In a stunning upset, Chicago voters have ousted incumbent Mayor Lori Lightfoot in favor of two of her challengers. Even though the next mayor of Chicago will still be a Democrat, it is a huge blow to Lightfoot, who completely ran the Windy City into the ground.
Chicago Mayor Lori Lightfoot conceded defeat Tuesday night, effectively ending her bid for a second term and paving the way for Cook County Commissioner Brandon Johnson to challenge former Chicago Public Schools CEO Paul Vallas.
According to the Chicago Tribune, a visibly shaken Lightfoot conceded the race, saying she will “pray that our next mayor will deliver for the people of this city.”
Following her defeat, Lightfoot also took to Twitter to say, “Serving as your mayor has been the honor of a lifetime, and I am so grateful to all of you who have stood beside me these last four years. We’ve made significant progress building a safer, more equitable city. I thank each and every one of you for believing in me.”
As noted by NBC News, Lightfoot is the first incumbent elected Chicago mayor to lose re-election in 40 years.
According to unofficial preliminary results posted by the Chicago Board of Elections Tuesday night, Vallas led the field of nine candidates with 34% of the vote. As results began to roll in, Johnson secured the second spot with just over 20% of the vote, while Lightfoot trailed with 17%.
Throughout the divisive campaign, Vallas and Johnson sparred over different issues, which included education and crime.
Vallas, 69, has long been critical of the Chicago Teachers Union Johnson helps lead, arguing that the union’s work stoppages during the pandemic hurt children’s well-being and growth. According to Johnson, 46, Vallas’ charter school expansion and promotion of private school vouchers are “morally bankrupt” approaches to public education.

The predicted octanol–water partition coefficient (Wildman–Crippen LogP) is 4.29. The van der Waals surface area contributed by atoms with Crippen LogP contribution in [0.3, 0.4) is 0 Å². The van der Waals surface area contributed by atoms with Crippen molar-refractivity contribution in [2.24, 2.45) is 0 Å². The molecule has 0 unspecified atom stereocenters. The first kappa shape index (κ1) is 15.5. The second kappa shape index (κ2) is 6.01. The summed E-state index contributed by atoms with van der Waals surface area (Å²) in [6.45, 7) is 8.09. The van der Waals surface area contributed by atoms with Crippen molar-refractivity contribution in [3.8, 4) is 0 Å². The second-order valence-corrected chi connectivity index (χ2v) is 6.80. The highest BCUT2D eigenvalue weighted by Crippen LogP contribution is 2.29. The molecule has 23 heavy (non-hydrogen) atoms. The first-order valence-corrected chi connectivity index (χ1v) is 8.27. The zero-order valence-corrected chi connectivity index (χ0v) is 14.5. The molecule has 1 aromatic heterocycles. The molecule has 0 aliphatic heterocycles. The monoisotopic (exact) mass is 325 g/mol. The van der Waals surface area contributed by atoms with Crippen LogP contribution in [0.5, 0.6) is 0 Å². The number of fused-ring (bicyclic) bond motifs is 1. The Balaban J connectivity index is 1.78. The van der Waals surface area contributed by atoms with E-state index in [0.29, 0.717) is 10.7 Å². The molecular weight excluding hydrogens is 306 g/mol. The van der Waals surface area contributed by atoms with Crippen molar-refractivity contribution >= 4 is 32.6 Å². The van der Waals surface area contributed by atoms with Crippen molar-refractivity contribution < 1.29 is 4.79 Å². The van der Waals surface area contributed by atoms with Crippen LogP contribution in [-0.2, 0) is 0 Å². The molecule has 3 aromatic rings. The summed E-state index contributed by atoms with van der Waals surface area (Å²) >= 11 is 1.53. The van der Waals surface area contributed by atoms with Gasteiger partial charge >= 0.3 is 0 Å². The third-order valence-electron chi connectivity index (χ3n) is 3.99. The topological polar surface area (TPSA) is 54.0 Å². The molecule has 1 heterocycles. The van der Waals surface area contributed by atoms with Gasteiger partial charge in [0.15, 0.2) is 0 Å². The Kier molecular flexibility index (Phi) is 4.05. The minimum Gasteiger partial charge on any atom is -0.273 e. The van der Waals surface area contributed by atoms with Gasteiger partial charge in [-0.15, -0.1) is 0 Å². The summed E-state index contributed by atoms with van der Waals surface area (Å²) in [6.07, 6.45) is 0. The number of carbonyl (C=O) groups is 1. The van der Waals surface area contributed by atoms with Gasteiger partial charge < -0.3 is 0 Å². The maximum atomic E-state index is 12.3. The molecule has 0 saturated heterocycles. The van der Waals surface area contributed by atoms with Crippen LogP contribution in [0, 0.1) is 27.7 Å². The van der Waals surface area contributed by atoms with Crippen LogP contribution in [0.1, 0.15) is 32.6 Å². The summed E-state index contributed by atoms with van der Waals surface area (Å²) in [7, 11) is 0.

Among other things, Vallas has advocated reversing police department rules he claims restrict cops from doing their jobs by spouting tough talk and positioning himself as the pro-law enforcement candidate who will end the “complete lawlessness” he says has plagued Chicago. As for Johnson, he called policing a failed strategy and promised a new citywide strategy that would invest in housing, mental health, and other community investments instead.
The runoff election will take place in five weeks on April 4th.
After last night’s election, it is clear that Chicago voters wanted change and were not willing to accept more of Lightfoot’s leadership—arguably one of the worst mayors in Chicago history. Going forward, Commissioner Brandon Johnson will face off against Paul Vallas in the runoff election on April 4th. With both challengers offering dramatically different optics to solve the City’s problems, it will be interesting to see how Chicago moves forward into this new chapter of politics.
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